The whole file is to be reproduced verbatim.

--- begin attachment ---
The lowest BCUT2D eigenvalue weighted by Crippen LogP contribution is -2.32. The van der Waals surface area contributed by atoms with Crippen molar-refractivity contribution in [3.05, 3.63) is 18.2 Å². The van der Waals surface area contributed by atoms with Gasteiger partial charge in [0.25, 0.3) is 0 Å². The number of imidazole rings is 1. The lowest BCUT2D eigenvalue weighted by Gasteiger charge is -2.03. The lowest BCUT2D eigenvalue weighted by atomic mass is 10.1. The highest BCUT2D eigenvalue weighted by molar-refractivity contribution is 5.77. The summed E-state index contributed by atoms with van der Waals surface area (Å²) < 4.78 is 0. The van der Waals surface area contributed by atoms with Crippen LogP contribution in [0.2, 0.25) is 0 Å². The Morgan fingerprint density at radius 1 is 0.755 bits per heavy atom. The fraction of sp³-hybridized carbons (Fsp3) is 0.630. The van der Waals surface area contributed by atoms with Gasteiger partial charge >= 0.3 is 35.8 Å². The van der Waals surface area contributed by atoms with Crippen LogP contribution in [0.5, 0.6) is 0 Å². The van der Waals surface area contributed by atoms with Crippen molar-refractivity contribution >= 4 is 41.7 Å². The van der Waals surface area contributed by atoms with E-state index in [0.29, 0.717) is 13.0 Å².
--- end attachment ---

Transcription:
The lowest BCUT2D eigenvalue weighted by Crippen LogP contribution is -2.32. The van der Waals surface area contributed by atoms with Crippen molar-refractivity contribution in [3.05, 3.63) is 18.2 Å². The van der Waals surface area contributed by atoms with Gasteiger partial charge in [0.25, 0.3) is 0 Å². The number of imidazole rings is 1. The lowest BCUT2D eigenvalue weighted by Gasteiger charge is -2.03. The lowest BCUT2D eigenvalue weighted by atomic mass is 10.1. The highest BCUT2D eigenvalue weighted by molar-refractivity contribution is 5.77. The summed E-state index contributed by atoms with van der Waals surface area (Å²) < 4.78 is 0. The van der Waals surface area contributed by atoms with Crippen LogP contribution in [0.2, 0.25) is 0 Å². The Morgan fingerprint density at radius 1 is 0.755 bits per heavy atom. The fraction of sp³-hybridized carbons (Fsp3) is 0.630. The van der Waals surface area contributed by atoms with Gasteiger partial charge >= 0.3 is 35.8 Å². The van der Waals surface area contributed by atoms with Crippen LogP contribution in [0.5, 0.6) is 0 Å². The van der Waals surface area contributed by atoms with Crippen molar-refractivity contribution >= 4 is 41.7 Å². The van der Waals surface area contributed by atoms with E-state index in [0.29, 0.717) is 13.0 Å².